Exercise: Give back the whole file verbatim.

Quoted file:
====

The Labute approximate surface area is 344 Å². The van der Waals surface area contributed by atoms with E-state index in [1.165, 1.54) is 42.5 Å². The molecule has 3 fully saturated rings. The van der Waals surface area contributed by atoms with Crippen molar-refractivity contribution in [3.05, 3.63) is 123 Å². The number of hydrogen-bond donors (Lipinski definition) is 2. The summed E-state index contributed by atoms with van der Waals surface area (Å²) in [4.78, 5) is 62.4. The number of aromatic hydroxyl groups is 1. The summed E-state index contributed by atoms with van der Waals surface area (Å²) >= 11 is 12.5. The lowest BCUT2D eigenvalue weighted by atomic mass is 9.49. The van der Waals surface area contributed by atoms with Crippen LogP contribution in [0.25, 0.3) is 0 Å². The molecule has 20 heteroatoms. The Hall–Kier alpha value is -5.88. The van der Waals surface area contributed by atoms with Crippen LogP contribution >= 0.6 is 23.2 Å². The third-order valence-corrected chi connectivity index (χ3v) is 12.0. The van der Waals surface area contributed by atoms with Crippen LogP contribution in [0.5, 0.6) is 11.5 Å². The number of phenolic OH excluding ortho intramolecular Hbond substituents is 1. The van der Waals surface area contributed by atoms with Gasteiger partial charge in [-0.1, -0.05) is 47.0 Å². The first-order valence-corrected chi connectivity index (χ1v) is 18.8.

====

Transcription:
The Labute approximate surface area is 344 Å². The van der Waals surface area contributed by atoms with E-state index in [1.165, 1.54) is 42.5 Å². The molecule has 3 fully saturated rings. The van der Waals surface area contributed by atoms with Crippen molar-refractivity contribution in [3.05, 3.63) is 123 Å². The number of hydrogen-bond donors (Lipinski definition) is 2. The summed E-state index contributed by atoms with van der Waals surface area (Å²) in [4.78, 5) is 62.4. The number of aromatic hydroxyl groups is 1. The summed E-state index contributed by atoms with van der Waals surface area (Å²) >= 11 is 12.5. The lowest BCUT2D eigenvalue weighted by atomic mass is 9.49. The van der Waals surface area contributed by atoms with Crippen LogP contribution in [0.25, 0.3) is 0 Å². The molecule has 20 heteroatoms. The Hall–Kier alpha value is -5.88. The van der Waals surface area contributed by atoms with Crippen LogP contribution >= 0.6 is 23.2 Å². The third-order valence-corrected chi connectivity index (χ3v) is 12.0. The van der Waals surface area contributed by atoms with Crippen LogP contribution in [0.5, 0.6) is 11.5 Å². The number of phenolic OH excluding ortho intramolecular Hbond substituents is 1. The van der Waals surface area contributed by atoms with Gasteiger partial charge in [-0.1, -0.05) is 47.0 Å². The first-order valence-corrected chi connectivity index (χ1v) is 18.8.